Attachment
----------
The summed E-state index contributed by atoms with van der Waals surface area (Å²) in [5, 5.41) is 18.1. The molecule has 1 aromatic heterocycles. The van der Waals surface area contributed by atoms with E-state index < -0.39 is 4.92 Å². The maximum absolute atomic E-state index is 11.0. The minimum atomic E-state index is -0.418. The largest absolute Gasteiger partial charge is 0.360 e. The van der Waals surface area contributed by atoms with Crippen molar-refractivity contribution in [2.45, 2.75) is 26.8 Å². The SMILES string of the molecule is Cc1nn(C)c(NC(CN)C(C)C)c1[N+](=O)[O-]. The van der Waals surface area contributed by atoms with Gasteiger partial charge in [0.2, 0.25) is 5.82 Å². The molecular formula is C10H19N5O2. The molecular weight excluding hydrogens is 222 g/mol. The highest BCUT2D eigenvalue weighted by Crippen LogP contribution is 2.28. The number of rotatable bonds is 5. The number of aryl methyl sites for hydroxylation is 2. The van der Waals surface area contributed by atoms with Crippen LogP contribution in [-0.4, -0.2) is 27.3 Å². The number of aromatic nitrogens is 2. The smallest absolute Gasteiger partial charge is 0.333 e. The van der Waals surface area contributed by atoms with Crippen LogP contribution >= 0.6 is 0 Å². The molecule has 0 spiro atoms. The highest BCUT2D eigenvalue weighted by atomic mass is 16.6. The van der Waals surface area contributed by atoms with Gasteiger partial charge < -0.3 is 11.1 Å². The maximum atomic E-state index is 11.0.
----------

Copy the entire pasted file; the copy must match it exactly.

The summed E-state index contributed by atoms with van der Waals surface area (Å²) in [5, 5.41) is 18.1. The molecule has 1 aromatic heterocycles. The van der Waals surface area contributed by atoms with E-state index < -0.39 is 4.92 Å². The maximum absolute atomic E-state index is 11.0. The minimum atomic E-state index is -0.418. The largest absolute Gasteiger partial charge is 0.360 e. The van der Waals surface area contributed by atoms with Crippen molar-refractivity contribution in [2.45, 2.75) is 26.8 Å². The SMILES string of the molecule is Cc1nn(C)c(NC(CN)C(C)C)c1[N+](=O)[O-]. The van der Waals surface area contributed by atoms with Gasteiger partial charge in [0.2, 0.25) is 5.82 Å². The molecular formula is C10H19N5O2. The molecular weight excluding hydrogens is 222 g/mol. The highest BCUT2D eigenvalue weighted by Crippen LogP contribution is 2.28. The number of rotatable bonds is 5. The number of aryl methyl sites for hydroxylation is 2. The van der Waals surface area contributed by atoms with Crippen LogP contribution in [-0.4, -0.2) is 27.3 Å². The number of aromatic nitrogens is 2. The smallest absolute Gasteiger partial charge is 0.333 e. The van der Waals surface area contributed by atoms with Crippen LogP contribution >= 0.6 is 0 Å². The molecule has 0 spiro atoms. The highest BCUT2D eigenvalue weighted by atomic mass is 16.6. The van der Waals surface area contributed by atoms with Gasteiger partial charge < -0.3 is 11.1 Å². The maximum atomic E-state index is 11.0.